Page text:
p53 activation induces targetable dependence on FLIPL.
Session type: Poster / e-Poster / Silent Theatre session
The mechanisms through which the tumour suppressor p53 differentiates between activating cell cycle arrest or apoptosis and the underlying transcriptional programs responsible for this decision-making process remain poorly understood. This work focuses on identifying mechanisms through which tumours retaining wild-type p53 evade apoptosis.
A panel of matched p53 wild-type and deficient colorectal cancer cell lines were studied using Nutlin-3A as a direct p53 activating agent. The HDAC dependency of the p53 response was assessed using the clinically relevant Class-I selective HDAC inhibitor, Entinostat. Molecular (Western blot, RT-PCR), phenotypic (Flow cytometry, High Content Microscopy) and genomic analyses were used to investigate the role of p53 and its downstream transcriptional programs.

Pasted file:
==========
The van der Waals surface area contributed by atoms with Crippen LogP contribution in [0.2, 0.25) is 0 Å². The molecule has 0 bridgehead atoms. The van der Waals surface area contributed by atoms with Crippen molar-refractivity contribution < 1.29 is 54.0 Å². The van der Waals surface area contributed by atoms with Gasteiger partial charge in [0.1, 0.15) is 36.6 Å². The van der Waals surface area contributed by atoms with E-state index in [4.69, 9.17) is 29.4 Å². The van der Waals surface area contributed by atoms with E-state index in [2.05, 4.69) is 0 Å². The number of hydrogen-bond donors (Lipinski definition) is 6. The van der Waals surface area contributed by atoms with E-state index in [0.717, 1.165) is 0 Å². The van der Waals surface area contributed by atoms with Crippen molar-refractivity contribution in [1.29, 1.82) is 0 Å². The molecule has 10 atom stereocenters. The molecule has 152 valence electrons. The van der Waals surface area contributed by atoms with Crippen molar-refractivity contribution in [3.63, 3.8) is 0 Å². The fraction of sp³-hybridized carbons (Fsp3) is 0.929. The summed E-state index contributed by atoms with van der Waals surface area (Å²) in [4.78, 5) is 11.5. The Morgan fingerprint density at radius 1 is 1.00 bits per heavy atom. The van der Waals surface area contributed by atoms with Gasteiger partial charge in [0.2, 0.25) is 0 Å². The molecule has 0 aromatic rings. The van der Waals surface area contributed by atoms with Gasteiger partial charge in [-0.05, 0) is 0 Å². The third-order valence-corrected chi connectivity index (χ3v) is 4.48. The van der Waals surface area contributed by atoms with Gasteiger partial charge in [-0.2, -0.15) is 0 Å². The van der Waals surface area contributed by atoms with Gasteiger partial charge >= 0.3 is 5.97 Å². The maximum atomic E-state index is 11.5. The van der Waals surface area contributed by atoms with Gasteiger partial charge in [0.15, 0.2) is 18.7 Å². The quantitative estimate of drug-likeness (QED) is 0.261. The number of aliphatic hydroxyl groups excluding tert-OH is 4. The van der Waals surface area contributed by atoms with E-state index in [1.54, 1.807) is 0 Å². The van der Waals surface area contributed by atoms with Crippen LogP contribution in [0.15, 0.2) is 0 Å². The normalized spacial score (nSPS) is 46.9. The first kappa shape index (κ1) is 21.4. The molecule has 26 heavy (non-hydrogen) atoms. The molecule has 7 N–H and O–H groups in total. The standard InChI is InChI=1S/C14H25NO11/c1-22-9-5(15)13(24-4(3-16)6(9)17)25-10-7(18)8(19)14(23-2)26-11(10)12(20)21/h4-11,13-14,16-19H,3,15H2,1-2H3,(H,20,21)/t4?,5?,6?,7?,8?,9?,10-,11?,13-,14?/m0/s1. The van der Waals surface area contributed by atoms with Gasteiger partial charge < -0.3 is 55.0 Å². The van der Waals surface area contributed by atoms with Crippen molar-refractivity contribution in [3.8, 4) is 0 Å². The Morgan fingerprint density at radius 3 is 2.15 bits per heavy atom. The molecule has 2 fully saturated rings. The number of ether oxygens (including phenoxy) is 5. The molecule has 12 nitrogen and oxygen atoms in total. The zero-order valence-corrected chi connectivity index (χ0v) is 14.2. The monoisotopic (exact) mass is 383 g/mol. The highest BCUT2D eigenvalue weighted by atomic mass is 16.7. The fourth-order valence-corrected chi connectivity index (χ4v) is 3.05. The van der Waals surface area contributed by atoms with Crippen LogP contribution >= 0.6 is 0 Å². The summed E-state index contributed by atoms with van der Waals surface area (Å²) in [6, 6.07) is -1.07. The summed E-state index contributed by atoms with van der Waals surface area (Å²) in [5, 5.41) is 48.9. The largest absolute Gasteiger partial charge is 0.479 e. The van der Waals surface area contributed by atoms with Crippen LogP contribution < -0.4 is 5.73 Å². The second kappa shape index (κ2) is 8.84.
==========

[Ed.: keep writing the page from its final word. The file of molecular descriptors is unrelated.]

Here, we report that activation of pro-apoptotic p53 transcriptional targets in colorectal cancer cells imposes a critical, targetable dependence on the long splice form of the caspase-8 regulator FLIP (FLIPL) for survival. Upon Nutlin-3A-induced stabilisation, p53 directly upregulates FLIPL expression in a manner dependent on Class-I HDAC activity. Preventing FLIPL upregulation with Entinostat promotes apoptosis in response to Nutlin-3A, which otherwise predominantly induces growth arrest despite upregulation of pro-apoptotic target genes. Cell death in response to Nutlin-3A in FLIPL-depleted cells is mediated through two of p53’s canonical transcriptional targets, TRAIL-R2 and BAX, and is caspase-8-dependent.
These results uncover a p53-regulated apoptosis priming event in which key pro-apoptotic genes are up-regulated in response to p53 stabilisation. However, immediate commitment to apoptosis is prevented by the concomitant p53-mediated up-regulation of FLIPL.From a cancer therapeutics point of view, this work uncovers a novel mechanism for the synergy previously reported between DNA damage and HDACi, while identifying FLIPLas a key target for overcoming resistance to p53-stabilising agents in cancers harbouring the WTp53 allele.